Adobe (NSDQ: ADBE) has little choice but to press ahead with its Flash and AIR products, even as operating system vendors start to move away from its technology in favor of HTML5. The latest versions of the technology are probably welcome to those with content-distribution strategies based around Flash and application developers dependent on AIR, but the world seems like it’s heading in a different direction.
Flash 11 and AIR 3 were introduced Wednesday, and the most notable improvement probably concerns graphics performance. Adobe also made it possible for AIR applications to work more closely with hardware on a computer or mobile device, such as tapping into a phone’s NFC (near-field communications) chip for things like mobile payments.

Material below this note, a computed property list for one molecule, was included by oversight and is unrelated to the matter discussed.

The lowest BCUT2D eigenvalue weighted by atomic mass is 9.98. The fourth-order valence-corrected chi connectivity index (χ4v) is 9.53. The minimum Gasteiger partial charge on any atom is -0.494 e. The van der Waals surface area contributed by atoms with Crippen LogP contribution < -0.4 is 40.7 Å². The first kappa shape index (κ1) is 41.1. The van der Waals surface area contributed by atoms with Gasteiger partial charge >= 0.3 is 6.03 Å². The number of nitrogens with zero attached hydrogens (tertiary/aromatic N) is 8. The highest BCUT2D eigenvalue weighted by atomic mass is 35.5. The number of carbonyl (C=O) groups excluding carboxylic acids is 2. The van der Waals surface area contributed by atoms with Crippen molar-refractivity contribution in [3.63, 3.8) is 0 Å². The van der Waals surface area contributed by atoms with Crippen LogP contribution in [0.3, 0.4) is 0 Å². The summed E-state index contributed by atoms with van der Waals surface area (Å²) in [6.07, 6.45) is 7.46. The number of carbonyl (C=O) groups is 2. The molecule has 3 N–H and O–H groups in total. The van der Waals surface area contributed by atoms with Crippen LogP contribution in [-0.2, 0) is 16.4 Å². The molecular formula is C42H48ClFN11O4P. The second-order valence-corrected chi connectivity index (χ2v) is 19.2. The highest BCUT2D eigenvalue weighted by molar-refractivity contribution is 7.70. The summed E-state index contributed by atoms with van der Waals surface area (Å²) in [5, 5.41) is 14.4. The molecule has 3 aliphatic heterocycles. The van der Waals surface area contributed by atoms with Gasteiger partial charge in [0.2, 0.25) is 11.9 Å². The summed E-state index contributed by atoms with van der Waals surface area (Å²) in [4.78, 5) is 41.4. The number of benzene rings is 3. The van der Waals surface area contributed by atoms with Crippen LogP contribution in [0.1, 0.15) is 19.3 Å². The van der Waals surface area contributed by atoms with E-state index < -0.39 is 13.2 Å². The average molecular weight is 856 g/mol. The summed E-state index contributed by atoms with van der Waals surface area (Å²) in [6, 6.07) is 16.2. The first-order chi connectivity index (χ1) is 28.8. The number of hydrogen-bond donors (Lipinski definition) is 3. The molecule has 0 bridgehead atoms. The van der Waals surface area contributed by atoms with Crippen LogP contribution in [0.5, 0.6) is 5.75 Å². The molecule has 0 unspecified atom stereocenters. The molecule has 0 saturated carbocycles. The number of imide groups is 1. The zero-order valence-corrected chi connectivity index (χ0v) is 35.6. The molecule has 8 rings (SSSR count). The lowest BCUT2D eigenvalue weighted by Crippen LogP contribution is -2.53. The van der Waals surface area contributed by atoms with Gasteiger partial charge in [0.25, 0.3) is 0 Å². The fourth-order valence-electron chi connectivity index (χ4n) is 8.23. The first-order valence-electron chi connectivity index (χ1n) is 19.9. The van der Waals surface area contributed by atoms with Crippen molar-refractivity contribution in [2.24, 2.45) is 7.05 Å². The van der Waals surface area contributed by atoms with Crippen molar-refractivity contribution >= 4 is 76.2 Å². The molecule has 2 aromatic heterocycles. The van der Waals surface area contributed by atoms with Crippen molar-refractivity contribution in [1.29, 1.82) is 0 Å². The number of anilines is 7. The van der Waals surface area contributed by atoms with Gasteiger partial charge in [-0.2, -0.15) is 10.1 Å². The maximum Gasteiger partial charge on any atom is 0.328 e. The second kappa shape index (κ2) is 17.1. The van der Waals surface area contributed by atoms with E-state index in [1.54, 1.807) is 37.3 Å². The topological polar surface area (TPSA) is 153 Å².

Flash and AIR apps are still quite common on PCs and Android devices, but are of course famously forbidden from Apple’s iOS devices. Adobe faces a major transition, however, as Microsoft rolls out Windows 8 next year. Microsoft (NSDQ: MSFT) said last week that Internet Explorer 10 will be HTML5-only in the Metro tablet-style interface that’s likely to be found on many tablets and PCs.
“Running Metro style IE plug-in free improves battery life as well as security, reliability, and privacy for consumers,” Microsoft said in the blog post announcing that news.